The U.S. Department of Homeland Security (DHS) in a joint effort with the Department of Justice (DOJ) announced that integrated ten-print biometric identification technology is operating in every U.S. Customs and Border Protection (CBP) Border Patrol station throughout the country.
The newly advanced capability allows CBP Border Patrol agents to simultaneously search the FBI's fingerprint database. The Integrated Automated Fingerprint Identification System (IAFIS) and DHS's Automated Biometric Identification System (IDENT) provides rapid identification of individuals with outstanding criminal warrants through electronic comparison of ten-print digital fingerscans against a vast nationwide database of previously captured fingerprints (roughly 10 million prints are stored by the FBI).
"This capability is a fast effective weapon in the war on terror. It allows law enforcement personnel to thoroughly check immigration and criminal backgrounds of people that have entered the U.S. illegally," said Border and Transportation Security Under Secretary Asa Hutchinson. "Its implementation is absolutely critical to our priority mission to protect our borders, and today we are pleased to announce that deployment was completed ahead of schedule."
The IDENT/IAFIS program began as a pilot in the San Diego Border Patrol Sectors Brown Field Station and the Calexico Port of Entry in August 2001. By the end of 2003, the program had evolved and was installed at 31 Border Patrol Stations and 48 ports of entry. Homeland Security Secretary Tom Ridge committed to deploying IDENT/IAFIS to 70% of CBP Border Patrol Stations by the end of the 2004 calendar year.
As of September 2004 , the IDENT/IAFIS program is fully operational within all 148 Border Patrol stations and is in the process of being deployed to all the ports of entry nationwide, exceeding DHS's prior commitment by bringing the deployment instead to 100% of Border Patrol stations months ahead of schedule. As part of US-VISIT deployment, all 115 air and sea ports of entry and the busiest 50 land border ports of entry will have this capability by November 15, 2004. In 2005 remaining ports of entry and all Immigration and Customs Enforcement (ICE) field locations will plan for deployment.
As a result of IAFIS technology, CBP Border Patrol agents have arrested: 138 homicide suspects; 67 kidnapping suspects; 226 sexual assault suspects; 431 robbery suspects; 2,342 suspects for assaults of other types; and 4,801 suspected traffickers of dangerous narcotics. The IDENT system which forms the backbone of the US-VISIT program has identified 287 criminals and other inadmissible aliens seeking admission to the U.S.
This new ability to ID so quickly and accurately those apprehended for illegal border crossings gives Border Patrol agents an unbeatable new tool in their efforts to stop potential terrorists, criminals, or anyone else trying to enter the country who should be arrested, deported, or denied entry.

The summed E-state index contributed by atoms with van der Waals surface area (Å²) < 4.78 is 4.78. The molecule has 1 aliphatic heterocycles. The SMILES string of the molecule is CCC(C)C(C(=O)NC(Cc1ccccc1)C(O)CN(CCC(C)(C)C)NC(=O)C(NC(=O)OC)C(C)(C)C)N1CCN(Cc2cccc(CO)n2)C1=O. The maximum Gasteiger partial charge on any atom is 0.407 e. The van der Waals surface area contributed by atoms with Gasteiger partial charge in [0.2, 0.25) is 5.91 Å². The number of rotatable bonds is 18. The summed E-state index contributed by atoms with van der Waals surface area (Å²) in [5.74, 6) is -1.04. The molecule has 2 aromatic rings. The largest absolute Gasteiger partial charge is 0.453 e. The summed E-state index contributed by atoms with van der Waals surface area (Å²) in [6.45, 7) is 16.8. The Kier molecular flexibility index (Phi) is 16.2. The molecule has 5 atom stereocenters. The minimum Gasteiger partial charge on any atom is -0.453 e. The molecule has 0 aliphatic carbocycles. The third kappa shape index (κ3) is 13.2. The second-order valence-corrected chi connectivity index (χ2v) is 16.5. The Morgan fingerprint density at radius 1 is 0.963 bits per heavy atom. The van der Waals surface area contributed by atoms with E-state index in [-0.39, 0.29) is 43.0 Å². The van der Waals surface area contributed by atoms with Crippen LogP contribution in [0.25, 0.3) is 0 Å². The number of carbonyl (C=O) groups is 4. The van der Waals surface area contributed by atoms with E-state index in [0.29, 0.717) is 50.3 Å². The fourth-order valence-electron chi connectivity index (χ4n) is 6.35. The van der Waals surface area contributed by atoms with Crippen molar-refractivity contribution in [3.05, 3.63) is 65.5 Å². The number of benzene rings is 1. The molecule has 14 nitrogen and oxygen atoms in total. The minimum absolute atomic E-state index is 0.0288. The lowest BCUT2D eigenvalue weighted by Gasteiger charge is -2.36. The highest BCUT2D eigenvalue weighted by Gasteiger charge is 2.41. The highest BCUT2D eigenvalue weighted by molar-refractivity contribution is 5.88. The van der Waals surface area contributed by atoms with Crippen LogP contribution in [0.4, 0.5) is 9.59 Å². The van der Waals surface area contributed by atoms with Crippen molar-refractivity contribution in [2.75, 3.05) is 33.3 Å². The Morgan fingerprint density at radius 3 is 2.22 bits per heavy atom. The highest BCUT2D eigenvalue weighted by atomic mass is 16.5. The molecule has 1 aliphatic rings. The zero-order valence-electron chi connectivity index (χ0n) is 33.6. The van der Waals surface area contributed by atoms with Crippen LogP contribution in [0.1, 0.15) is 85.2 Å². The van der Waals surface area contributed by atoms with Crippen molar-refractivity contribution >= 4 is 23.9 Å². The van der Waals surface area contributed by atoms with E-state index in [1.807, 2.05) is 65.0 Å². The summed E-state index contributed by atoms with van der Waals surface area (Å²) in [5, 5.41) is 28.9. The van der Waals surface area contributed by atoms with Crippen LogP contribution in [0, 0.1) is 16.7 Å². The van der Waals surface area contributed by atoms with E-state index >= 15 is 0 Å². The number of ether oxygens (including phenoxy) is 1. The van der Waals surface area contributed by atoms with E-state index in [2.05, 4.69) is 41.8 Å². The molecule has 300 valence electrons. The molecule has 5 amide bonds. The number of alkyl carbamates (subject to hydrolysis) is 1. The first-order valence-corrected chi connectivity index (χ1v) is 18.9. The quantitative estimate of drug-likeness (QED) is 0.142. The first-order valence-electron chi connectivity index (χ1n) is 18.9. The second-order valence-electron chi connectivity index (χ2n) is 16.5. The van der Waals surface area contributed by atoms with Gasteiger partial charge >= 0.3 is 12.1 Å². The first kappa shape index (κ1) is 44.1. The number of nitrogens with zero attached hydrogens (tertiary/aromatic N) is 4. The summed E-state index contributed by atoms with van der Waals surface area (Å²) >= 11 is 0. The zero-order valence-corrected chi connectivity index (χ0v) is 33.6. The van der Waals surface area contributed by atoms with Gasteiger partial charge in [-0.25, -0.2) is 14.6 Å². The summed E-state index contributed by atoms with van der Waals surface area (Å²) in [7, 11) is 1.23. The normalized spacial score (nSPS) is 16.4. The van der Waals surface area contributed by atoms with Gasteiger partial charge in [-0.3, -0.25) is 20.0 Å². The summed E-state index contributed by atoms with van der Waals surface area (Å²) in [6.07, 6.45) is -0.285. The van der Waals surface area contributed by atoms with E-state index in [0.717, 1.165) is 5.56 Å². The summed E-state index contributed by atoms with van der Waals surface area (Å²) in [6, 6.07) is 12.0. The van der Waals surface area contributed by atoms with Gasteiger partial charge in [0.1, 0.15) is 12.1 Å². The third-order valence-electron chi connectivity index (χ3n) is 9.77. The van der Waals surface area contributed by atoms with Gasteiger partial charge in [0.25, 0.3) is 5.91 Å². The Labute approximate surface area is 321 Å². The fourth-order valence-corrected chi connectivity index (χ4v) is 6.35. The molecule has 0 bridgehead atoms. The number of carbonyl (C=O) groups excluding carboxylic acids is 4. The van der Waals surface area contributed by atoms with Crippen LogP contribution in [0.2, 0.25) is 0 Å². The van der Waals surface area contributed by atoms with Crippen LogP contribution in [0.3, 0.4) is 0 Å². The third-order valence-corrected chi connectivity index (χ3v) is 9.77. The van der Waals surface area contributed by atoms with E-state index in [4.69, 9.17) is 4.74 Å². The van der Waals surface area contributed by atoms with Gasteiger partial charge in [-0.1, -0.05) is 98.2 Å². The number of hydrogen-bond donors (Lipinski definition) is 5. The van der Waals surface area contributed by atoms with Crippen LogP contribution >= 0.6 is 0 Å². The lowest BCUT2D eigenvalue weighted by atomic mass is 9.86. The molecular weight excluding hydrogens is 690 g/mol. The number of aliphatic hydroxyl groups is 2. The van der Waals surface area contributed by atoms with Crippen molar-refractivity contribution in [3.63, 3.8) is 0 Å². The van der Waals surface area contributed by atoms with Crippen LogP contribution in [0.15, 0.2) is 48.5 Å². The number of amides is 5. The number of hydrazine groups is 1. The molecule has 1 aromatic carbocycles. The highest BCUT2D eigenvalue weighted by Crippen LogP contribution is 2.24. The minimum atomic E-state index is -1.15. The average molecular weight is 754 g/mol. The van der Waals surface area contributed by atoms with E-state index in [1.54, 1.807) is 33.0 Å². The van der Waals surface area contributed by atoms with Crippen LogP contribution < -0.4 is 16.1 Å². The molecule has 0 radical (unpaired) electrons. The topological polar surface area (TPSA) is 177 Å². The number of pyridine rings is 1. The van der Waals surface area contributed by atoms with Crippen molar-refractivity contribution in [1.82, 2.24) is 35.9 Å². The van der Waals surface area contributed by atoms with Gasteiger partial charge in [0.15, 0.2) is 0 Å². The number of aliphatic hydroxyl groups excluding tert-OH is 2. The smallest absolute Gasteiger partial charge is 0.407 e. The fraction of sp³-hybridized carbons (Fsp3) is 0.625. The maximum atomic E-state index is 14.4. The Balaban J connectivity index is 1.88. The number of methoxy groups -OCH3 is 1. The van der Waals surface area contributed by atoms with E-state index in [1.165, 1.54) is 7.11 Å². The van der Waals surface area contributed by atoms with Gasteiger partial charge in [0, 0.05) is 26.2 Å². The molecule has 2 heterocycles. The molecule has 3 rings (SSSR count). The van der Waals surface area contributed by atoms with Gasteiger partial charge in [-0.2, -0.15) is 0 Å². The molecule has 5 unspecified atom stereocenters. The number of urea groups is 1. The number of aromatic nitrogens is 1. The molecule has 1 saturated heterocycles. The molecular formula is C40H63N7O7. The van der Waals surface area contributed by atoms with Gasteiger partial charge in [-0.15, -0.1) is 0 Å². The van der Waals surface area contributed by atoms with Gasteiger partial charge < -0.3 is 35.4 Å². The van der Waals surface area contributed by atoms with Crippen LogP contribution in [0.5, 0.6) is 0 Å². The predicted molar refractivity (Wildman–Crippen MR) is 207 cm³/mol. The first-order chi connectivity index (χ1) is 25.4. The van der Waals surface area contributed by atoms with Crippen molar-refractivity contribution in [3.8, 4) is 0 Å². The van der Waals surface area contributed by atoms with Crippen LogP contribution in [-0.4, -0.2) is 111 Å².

How it works: When a Border Patrol agent detains someone, the agent can take a live-scanned fingerprint of the suspect on the spot, and with the new technology, compare that print instantly against a databse of previously captured fingerprints. The agent would learn within minutes whether that person has a criminal record or is wanted anywhere in the country on an outstanding warrant.
Until IAFIS was deployed at Border Patrol stations, getting back a positive hit - that is, definitive identity information - could take from eight days to three months. That was clearly much too long a wait for agents who needed to decide right away whether to deny entry, send the person back, or detain him or her. It took that long because agents usually had to compare - via the old-fashioned, pre-electronic, highly inaccurate eyeball method-inked fingerprints on cards with possibly imperfect index-print scans. This method also assumed that the inked prints were not smudged or incomplete and that the agent was a fingerprint expert, a skill we now acknowledge as a specialty unto itself. Agents also had to wait for fingerprint cards to be faxed, which could distort the image of prints even further, or sent by snail mail. This lack of cutting-edge automation meant that our uniformed men and women spent more time poring over cards and papers with less time available to spend on patrol, inspection, interdictions and apprehensions.
Further complications included the fact that people trying to enter the country illegally were not about to give a Border Patrol agent their real name. Whatever name an illegal migrant did give the agent may or may not have been immediately verifiable through fingerprints. Yet agents had to decide whether to hold the person or let them go.
With IDENT/IAFIS, now all a Border Patrol agent needs to do is take a fingerprint scan. That person's criminal history, if there is one, and outstanding warrants are immediately accessible.
The ability to cross-reference millions of criminal records in a matter of minutes is more important than ever: Terrorists know that thousands of illegal immigrants try to cross the southern border every day, and they are trying to blend in with the crowd.
IDENT is 10 years old. Its original purpose, identifying immigration violators and hard-core criminals, has been superceded by the need to identify terrorists.
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